I enjoy watching live eagle cams.

 

From the joy of watching a young eagle fledge, to the devastating heartbreak of a lost hatchling. Each breeding season brings enough twists and turns to rival a soap opera. ☺

 

But I have found it can take a long time to find and check all the different eagle cam links each day.

 

So I created a page that features the most popular LIVE eagle nests!


Table of Contents:


The specific web address to a live stream can change without notice, so I try to update this page often. If any of the below camera links are not working, please send an email to: [email protected], and I will get it fixed.

 

There are 3 ways you can support BWHQ:

 

1. Save this page and visit OFTEN!

  • There is always something new to watch, and I am continually looking for unique animal cameras to add. 🙂

 

2. Subscribe to my Youtube channel HERE.

  • Currently, I have FOUR live animal cams streaming. Plus, you will be made aware when highlight videos are uploaded!  SUBSCRIBE NOW! 

 

3. Check out one of my other LIVE camera pages: 

 

Lastly, let me know if you have any new eagle camera recommendations!

 


Bald Eagle Cam #1: Decorah, Iowa

 

This eagle nest sits about 56 feet high in a large White Oak tree that overlooks a secluded valley in Decorah, Iowa. The nest is estimated to be seven feet wide and nine feet across.

 

The current nest is relatively new, as the old nest fell out of the tree in August 2018. None of the branches of the tree broke, so the resident Bald Eagles built the new nest in the same spot!

 

The male eagle is known as Mr. North. The female is called Decorah North Female, or DNF for short. She replaced another female named Mrs. North in the summer of 2018. 

 

To learn more about the Decorah North Eagles, you can visit this webpage.

 


Bald Eagle Cam #2: Channel Islands National Park, California

 

You are watching a live eagle nest located on Santa Cruz Island, which is the largest island in Channel Islands National Park, 22 miles off the coast of southern California.

 

The Bald Eagles that live on the Channel Islands are a conservation success story. Due to the deadly effects of chemicals and the persecution of humans, Bald Eagles were eliminated from the Channel Islands by the mid-1950s.

 

But due to an aggressive reintroduction program between 2002 and 2006, sixty one eagles were released back into the Channel Islands and are thriving. If you want to learn more, you can view a 13-minute documentary about the return of the Bald Eagle HERE.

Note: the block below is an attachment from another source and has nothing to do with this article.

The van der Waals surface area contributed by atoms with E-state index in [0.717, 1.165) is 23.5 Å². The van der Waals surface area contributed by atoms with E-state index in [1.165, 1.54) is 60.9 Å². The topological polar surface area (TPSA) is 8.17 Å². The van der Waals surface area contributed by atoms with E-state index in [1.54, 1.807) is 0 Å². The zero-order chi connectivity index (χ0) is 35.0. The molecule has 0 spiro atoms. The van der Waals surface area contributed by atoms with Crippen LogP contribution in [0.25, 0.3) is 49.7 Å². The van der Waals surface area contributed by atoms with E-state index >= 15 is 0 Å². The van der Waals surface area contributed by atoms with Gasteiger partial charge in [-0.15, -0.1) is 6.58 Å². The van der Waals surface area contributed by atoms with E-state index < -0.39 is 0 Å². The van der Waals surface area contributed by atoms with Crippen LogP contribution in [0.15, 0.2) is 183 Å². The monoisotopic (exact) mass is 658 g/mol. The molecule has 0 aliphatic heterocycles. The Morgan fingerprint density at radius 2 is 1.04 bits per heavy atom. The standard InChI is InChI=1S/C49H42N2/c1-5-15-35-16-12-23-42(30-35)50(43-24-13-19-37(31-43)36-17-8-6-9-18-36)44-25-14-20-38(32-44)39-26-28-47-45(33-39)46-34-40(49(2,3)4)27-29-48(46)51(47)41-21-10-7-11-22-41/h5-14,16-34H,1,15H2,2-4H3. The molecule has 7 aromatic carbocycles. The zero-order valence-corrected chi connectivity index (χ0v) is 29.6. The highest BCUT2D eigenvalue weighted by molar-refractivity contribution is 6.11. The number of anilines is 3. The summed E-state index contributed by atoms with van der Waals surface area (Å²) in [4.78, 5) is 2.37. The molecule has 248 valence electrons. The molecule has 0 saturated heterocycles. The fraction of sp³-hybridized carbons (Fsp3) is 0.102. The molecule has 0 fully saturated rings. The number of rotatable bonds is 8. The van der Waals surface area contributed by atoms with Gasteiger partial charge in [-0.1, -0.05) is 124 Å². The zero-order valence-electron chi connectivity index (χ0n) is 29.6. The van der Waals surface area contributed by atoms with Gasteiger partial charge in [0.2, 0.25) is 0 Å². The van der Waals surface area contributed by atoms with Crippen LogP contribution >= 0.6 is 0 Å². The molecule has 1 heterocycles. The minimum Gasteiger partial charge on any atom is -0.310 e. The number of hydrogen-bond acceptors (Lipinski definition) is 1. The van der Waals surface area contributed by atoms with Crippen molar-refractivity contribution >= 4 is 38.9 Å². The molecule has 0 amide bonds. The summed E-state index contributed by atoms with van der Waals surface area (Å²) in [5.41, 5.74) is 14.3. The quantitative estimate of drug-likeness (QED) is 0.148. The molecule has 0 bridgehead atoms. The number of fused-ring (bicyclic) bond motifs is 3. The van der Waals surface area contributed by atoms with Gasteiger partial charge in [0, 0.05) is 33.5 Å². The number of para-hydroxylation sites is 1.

*Please note that sometimes at night and during the off-season, you may be watching “highlights” from previous years. Look at the lower left of the camera to see if it says, “Livecam Highlights.”

 


Bald Eagle Cam #3: Catalina Island, California

 

Located on the west end of Catalina Island in southern California, this eagle nest gets my vote for the most beautiful view!

 

Bald Eagles were eliminated from Catalina Island in the 1950s due to DDT and humans but were reintroduced by the Institute for Wildlife Studies in 1980. The nest we get the honor of watching above has been active since 1991 and live streaming since 2005!

 

Currently, the two eagles that have been using this nest are Superman (male) and Thunder (female).

 

*Please note that sometimes at night and during the off-season, you may be watching “highlights” from previous years. Look at the lower left of the camera to see if it says, “Livecam Highlights.”

 


Eagle Cam #4: Fort Myers, Florida

 

The Southwest Florida Eagle Cam has been broadcasting since the 2011-12 nesting season, and has become one of the world’s most popular live eagle cams!

 

The two eagles that are currently nesting here are named Harriet (female) and M15 (male). They look very similar, but you can tell them apart by studying this ID guide. These eagles have been together since the 2015-16 nesting season and have raised many successful broods.

 

The Bald Eagles in southwest Florida typically lay their eggs in November, hatch in December, and the babies fledge (have grown enough feathers to leave) the nest in March.

 

If you’re interested in following updated details about this nest and its eagles, check out the Southwest Florida Eagle Cam blog.

 


Eagle Cam #5: San Bernardino National Forest, California

 

This eagle nest is located in Big Bear Valley in the San Bernardino National Forest (California). The camera runs live 24/7 and is entirely powered by solar energy!

 

Located roughly 120 feet high in a Jeffrey Pine tree, Jackie (female) and Shadow (male) call this nest home. In 2018, they had their first chick together named Stormy, that fledged the nest.

 

If you are interested in updates from the Big Bear Valley blog about these eagles and their nest, click on this link to view their site.

 


Eagle Cam #6: Dale Hollow Lake, Tennessee

 

This Bald Eagle nest is located in northern Tennessee, close to the Kentucky border, and it overlooks Dale Hollow Lake.

 

The two eagles currently using the nest are named Obey and River. During the 2018 nesting season, they fledged THREE babies!

 

As far as activity goes, you can typically expect to see eggs laid in January. Then the babies will hatch sometime in March, and fledging occurs a few months later in the summer.

 


Bald Eagle Cam #7: Northeast Florida